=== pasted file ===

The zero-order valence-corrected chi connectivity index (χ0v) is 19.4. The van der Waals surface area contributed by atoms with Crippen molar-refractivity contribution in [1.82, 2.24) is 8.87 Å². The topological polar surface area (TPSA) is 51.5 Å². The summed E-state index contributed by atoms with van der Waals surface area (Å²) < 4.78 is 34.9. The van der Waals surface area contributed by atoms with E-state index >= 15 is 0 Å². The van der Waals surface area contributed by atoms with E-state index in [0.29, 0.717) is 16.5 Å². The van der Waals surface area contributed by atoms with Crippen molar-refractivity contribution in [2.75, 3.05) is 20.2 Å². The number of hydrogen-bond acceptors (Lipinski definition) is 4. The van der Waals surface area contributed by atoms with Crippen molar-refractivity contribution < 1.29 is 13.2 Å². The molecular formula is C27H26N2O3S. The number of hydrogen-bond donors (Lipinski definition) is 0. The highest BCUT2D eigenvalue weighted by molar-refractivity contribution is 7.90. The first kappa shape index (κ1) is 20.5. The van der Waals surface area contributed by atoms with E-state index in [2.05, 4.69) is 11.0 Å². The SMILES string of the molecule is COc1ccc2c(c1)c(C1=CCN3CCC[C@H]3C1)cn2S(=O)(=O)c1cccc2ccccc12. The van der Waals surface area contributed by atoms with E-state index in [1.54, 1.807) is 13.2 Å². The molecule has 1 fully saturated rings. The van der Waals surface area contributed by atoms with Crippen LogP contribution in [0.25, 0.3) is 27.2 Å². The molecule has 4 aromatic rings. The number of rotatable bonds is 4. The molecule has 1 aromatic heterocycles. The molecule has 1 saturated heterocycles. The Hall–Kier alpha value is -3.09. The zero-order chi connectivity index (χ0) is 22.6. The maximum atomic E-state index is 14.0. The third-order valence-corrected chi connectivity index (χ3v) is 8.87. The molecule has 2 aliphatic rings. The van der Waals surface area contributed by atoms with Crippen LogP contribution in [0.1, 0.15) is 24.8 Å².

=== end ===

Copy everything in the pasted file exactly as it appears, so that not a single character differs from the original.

The zero-order valence-corrected chi connectivity index (χ0v) is 19.4. The van der Waals surface area contributed by atoms with Crippen molar-refractivity contribution in [1.82, 2.24) is 8.87 Å². The topological polar surface area (TPSA) is 51.5 Å². The summed E-state index contributed by atoms with van der Waals surface area (Å²) < 4.78 is 34.9. The van der Waals surface area contributed by atoms with E-state index >= 15 is 0 Å². The van der Waals surface area contributed by atoms with E-state index in [0.29, 0.717) is 16.5 Å². The van der Waals surface area contributed by atoms with Crippen molar-refractivity contribution in [2.75, 3.05) is 20.2 Å². The number of hydrogen-bond acceptors (Lipinski definition) is 4. The van der Waals surface area contributed by atoms with Crippen molar-refractivity contribution < 1.29 is 13.2 Å². The molecular formula is C27H26N2O3S. The number of hydrogen-bond donors (Lipinski definition) is 0. The highest BCUT2D eigenvalue weighted by molar-refractivity contribution is 7.90. The first kappa shape index (κ1) is 20.5. The van der Waals surface area contributed by atoms with E-state index in [2.05, 4.69) is 11.0 Å². The SMILES string of the molecule is COc1ccc2c(c1)c(C1=CCN3CCC[C@H]3C1)cn2S(=O)(=O)c1cccc2ccccc12. The van der Waals surface area contributed by atoms with E-state index in [1.54, 1.807) is 13.2 Å². The molecule has 1 fully saturated rings. The van der Waals surface area contributed by atoms with Crippen LogP contribution in [0.25, 0.3) is 27.2 Å². The molecule has 4 aromatic rings. The number of rotatable bonds is 4. The molecule has 1 aromatic heterocycles. The molecule has 1 saturated heterocycles. The Hall–Kier alpha value is -3.09. The zero-order chi connectivity index (χ0) is 22.6. The maximum atomic E-state index is 14.0. The third-order valence-corrected chi connectivity index (χ3v) is 8.87. The molecule has 2 aliphatic rings. The van der Waals surface area contributed by atoms with Crippen LogP contribution in [0.1, 0.15) is 24.8 Å².